My own experiences in the world have been varied. The majority of people that I have met do not believe that others should live their life the way that makes them happy if it doesn't correspond with their beliefs. These are acquaintances, co workers, family members, strangers at the grocery store, etc etc etc. Now what I can't quantify in the least is how much they express their disapproval. It could range from thinking it to hate crimes. Of course its only the hate crimes that end up on the news. So, that part is skewed. But those hate crimes happen, either way. There is NO way I can speak for anyone else and how they feel, but I have noticed that when you believe there is only one way to live/be saved there is sub-sequentially judgment on those who are not living said life. Case in point: being concerned about me reserving my place in hell.

      That being said, my best friend is a devout Christian, and doesn't even judge me a little bit. I love that about her.

      The bible is rife with bigotry and inaccurate information, and so there is that fundamental part. As Melissa pointed out, Jesus, who according to historical evidence DID of course exist, taught kindness love etc and no matter who said that... it is wise, and I believe it would behoove anyone to follow it!

      I grew up in extremes, so I am probably more sensitive and keen on picking up on any form of intolerance. That's just me, this is my perspective, I am no professional... just an intuitive, introspective, critical thinker who has found what is right for me.

      I fully support anyone living ANY life they would like... as long as it does not hurt someone else. Policies are a passive way to do this, and is what I am always on my soapbox about. Blah blah blah policing legislating etc.

      Long story short, I don't know what percentage... but even 1% is too much in my humble opinion.


  5. This is such a great post... I've recently been able to come out of the closet as an atheist. It's been liberating and exciting and amazing. I also was a former bigot, too. I used to tell people that I was Mandy Moore in Saved! because I was bossy and wanted to fix everyone and everything around me.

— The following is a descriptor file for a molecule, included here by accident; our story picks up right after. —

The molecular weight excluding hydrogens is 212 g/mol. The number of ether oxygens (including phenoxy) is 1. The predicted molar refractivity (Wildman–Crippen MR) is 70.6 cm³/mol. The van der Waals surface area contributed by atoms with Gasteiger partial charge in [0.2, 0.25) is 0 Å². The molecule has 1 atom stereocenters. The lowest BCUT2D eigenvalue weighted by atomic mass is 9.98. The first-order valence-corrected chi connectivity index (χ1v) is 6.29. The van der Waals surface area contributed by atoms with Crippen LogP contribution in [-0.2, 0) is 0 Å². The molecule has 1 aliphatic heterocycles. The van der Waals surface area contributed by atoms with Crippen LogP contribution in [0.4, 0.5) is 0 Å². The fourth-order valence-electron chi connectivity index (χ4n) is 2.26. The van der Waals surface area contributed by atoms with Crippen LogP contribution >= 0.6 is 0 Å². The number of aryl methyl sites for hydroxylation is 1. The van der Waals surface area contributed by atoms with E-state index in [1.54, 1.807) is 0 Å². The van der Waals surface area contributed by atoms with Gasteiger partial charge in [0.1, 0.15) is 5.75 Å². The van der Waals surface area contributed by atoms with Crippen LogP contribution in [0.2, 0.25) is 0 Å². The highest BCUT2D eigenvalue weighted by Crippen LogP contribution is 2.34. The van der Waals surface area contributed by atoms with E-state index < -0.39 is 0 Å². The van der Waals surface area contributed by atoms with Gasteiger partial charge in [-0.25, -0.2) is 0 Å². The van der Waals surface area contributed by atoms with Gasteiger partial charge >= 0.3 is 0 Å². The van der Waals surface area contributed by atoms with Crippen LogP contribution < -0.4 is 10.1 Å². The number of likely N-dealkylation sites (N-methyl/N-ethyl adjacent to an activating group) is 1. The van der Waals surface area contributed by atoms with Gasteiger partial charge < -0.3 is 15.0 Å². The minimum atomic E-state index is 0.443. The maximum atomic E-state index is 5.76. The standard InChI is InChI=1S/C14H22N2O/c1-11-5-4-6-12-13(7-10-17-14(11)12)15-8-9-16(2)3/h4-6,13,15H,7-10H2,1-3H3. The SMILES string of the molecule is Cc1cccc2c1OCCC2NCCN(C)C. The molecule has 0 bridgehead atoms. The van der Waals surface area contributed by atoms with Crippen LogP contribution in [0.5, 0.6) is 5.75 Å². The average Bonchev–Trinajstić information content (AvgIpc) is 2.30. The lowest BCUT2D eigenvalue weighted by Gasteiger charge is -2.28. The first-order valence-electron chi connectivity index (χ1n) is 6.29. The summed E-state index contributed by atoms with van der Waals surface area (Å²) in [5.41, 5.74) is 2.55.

Sexual freedom was also something that got the ball rolling for me on my way out of the religious realm. I've never been happier in my life.

    1. I am so happy that you're happy!!! Nothing quite like it. I also, have recently discovered that I am an athiest, which to me feels like instead of subscribing TO a belief system, I rather opt out of all of the offers. Not to be confused with Agnosticism. I feel like this literally translates into what I already believe and am now learning about feminism so this is ALSO exciting. Its all cohesive and starting to make sense to me. I've come so far:) So glad you commented:)

    2. I just "came out" as an atheist too. But more of a humanist than atheist.

      Atheist high-five!


    3. HEY!!! THATS EXACTLY WHAT IVE BEEN SAYING! Ever since I read "God Bless You Dr. Kevorkian" by Vonnegut I've been saying that I'm a humanist. Athiest is what you don't believe in: gods. Humanist is what you do believe in: being a decent human and doing good.

      Fav quote from the book:

      '"About belief or lack of belief in an afterlife: Some of you may know that I am neither Christian nor Jewish nor Buddhist, nor a conventionally religious person of any sort.

      I am a humanist, which mean, in part, that I have tried to behave decently without any expectation of rewards or punishments after I'm dead.

      My German-American ancestors, the earliest of whom settled in our Middle West about the time of our Civil War, called themselves "Freethinkers," which is the same sort of thing. My great grandfather Clemens Vonnegut wrote, for example, "If what Jesus said was good, what can it matter whether he was God or not?"'

      I was really trying to stay away from "name calling" any particular religion/non-religion and stay focused on equality and policies but this "Humanist" definition is just proof that morals and ethics/politics and beliefs do overlap whether we want them too or not.

      I need to read more Vonnegut.

  6. So here's a little something:

    How can you reserve a seat if there may possibly be no hell?

    I always thought of that, but that's a whole 'nother story. ;D

    1. Oh, and I love that picture SO much. I've seen it float around the internet before and I think it is so goddamn hilarious!!

    2. right? i thought that was a given;)

  7. yes yes yes yes yes yes yes. that's all I have to say. you KNOW i relate.

  8. I just found your blog via Eat.Enjoy.Live. I am so glad I found it. I loved this piece. I am a non-believer. I have issues with all religions but I also know that there is good in religions as well. For example, I think the teachings of Jesus are great teachings - love one another, accept others, don't shun those less fortunate than you. I have a few Christian friends who are great - they don't judge others and they don't try to convert those who don't believe as them.

    Anyways, I am following you via Blog Lovin (I didn't see a GFC follow anywhere so I've got you there!) and I've added your blog to my Blogger reading list. Have a great day!


  9. This post is awesome. :) But gosh, I had no idea any University would kick someone out for being gay. O.o Education should be largely about learning how others view the world, and developing understanding for those different from us. It's really ignorance that causes bigotry.